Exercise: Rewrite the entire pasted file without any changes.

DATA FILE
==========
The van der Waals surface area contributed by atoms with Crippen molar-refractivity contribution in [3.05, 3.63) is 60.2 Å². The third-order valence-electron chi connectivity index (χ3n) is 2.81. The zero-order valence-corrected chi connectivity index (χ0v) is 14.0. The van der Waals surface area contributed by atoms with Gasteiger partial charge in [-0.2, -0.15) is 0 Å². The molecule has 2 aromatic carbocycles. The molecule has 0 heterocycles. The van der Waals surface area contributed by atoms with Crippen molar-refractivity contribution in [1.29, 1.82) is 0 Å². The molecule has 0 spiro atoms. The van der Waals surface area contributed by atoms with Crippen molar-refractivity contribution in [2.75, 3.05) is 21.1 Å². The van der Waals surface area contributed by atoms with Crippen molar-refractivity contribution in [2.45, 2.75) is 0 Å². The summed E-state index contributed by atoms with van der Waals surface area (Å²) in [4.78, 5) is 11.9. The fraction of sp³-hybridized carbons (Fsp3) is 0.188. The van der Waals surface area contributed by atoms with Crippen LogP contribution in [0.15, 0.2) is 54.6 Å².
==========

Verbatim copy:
The van der Waals surface area contributed by atoms with Crippen molar-refractivity contribution in [3.05, 3.63) is 60.2 Å². The third-order valence-electron chi connectivity index (χ3n) is 2.81. The zero-order valence-corrected chi connectivity index (χ0v) is 14.0. The van der Waals surface area contributed by atoms with Gasteiger partial charge in [-0.2, -0.15) is 0 Å². The molecule has 2 aromatic carbocycles. The molecule has 0 heterocycles. The van der Waals surface area contributed by atoms with Crippen molar-refractivity contribution in [1.29, 1.82) is 0 Å². The molecule has 0 spiro atoms. The van der Waals surface area contributed by atoms with Crippen molar-refractivity contribution in [2.75, 3.05) is 21.1 Å². The van der Waals surface area contributed by atoms with Crippen molar-refractivity contribution in [2.45, 2.75) is 0 Å². The summed E-state index contributed by atoms with van der Waals surface area (Å²) in [4.78, 5) is 11.9. The fraction of sp³-hybridized carbons (Fsp3) is 0.188. The van der Waals surface area contributed by atoms with Crippen LogP contribution in [0.15, 0.2) is 54.6 Å².